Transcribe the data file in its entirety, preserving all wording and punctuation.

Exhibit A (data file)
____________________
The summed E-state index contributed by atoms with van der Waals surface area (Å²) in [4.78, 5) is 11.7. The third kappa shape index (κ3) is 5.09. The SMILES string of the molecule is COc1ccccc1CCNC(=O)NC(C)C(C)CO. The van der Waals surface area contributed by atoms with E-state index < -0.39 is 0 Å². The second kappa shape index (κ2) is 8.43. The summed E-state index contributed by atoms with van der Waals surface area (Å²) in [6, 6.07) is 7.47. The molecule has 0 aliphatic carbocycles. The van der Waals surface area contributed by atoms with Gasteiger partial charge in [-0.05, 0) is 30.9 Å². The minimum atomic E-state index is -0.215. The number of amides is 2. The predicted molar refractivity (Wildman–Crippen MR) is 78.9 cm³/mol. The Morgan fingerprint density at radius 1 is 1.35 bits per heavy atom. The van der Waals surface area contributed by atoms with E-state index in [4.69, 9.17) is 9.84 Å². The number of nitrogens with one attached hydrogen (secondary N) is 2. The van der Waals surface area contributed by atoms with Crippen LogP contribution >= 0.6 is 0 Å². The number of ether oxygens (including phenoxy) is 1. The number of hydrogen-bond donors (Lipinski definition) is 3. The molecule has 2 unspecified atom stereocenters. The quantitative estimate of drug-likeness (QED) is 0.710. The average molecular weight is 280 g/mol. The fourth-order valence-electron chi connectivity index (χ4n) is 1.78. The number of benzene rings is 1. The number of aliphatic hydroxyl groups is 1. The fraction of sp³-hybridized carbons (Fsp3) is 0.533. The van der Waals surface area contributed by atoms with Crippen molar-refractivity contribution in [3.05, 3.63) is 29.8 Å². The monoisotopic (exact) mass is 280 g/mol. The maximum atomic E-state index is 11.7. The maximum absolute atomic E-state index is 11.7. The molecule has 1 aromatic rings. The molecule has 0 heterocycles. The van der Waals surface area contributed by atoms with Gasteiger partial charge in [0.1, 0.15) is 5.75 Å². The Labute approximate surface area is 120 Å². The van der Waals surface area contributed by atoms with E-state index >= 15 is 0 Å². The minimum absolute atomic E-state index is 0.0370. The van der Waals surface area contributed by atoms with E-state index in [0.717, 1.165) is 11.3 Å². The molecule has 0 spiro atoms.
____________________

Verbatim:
The summed E-state index contributed by atoms with van der Waals surface area (Å²) in [4.78, 5) is 11.7. The third kappa shape index (κ3) is 5.09. The SMILES string of the molecule is COc1ccccc1CCNC(=O)NC(C)C(C)CO. The van der Waals surface area contributed by atoms with E-state index < -0.39 is 0 Å². The second kappa shape index (κ2) is 8.43. The summed E-state index contributed by atoms with van der Waals surface area (Å²) in [6, 6.07) is 7.47. The molecule has 0 aliphatic carbocycles. The van der Waals surface area contributed by atoms with Gasteiger partial charge in [-0.05, 0) is 30.9 Å². The minimum atomic E-state index is -0.215. The number of amides is 2. The predicted molar refractivity (Wildman–Crippen MR) is 78.9 cm³/mol. The Morgan fingerprint density at radius 1 is 1.35 bits per heavy atom. The van der Waals surface area contributed by atoms with E-state index in [4.69, 9.17) is 9.84 Å². The number of nitrogens with one attached hydrogen (secondary N) is 2. The van der Waals surface area contributed by atoms with Crippen LogP contribution >= 0.6 is 0 Å². The number of ether oxygens (including phenoxy) is 1. The number of hydrogen-bond donors (Lipinski definition) is 3. The molecule has 2 unspecified atom stereocenters. The quantitative estimate of drug-likeness (QED) is 0.710. The average molecular weight is 280 g/mol. The fourth-order valence-electron chi connectivity index (χ4n) is 1.78. The number of benzene rings is 1. The number of aliphatic hydroxyl groups is 1. The fraction of sp³-hybridized carbons (Fsp3) is 0.533. The van der Waals surface area contributed by atoms with Crippen molar-refractivity contribution in [3.05, 3.63) is 29.8 Å². The monoisotopic (exact) mass is 280 g/mol. The maximum atomic E-state index is 11.7. The maximum absolute atomic E-state index is 11.7. The molecule has 1 aromatic rings. The molecule has 0 heterocycles. The van der Waals surface area contributed by atoms with Gasteiger partial charge in [0.1, 0.15) is 5.75 Å². The Labute approximate surface area is 120 Å². The van der Waals surface area contributed by atoms with E-state index >= 15 is 0 Å². The minimum absolute atomic E-state index is 0.0370. The van der Waals surface area contributed by atoms with E-state index in [0.717, 1.165) is 11.3 Å². The molecule has 0 spiro atoms.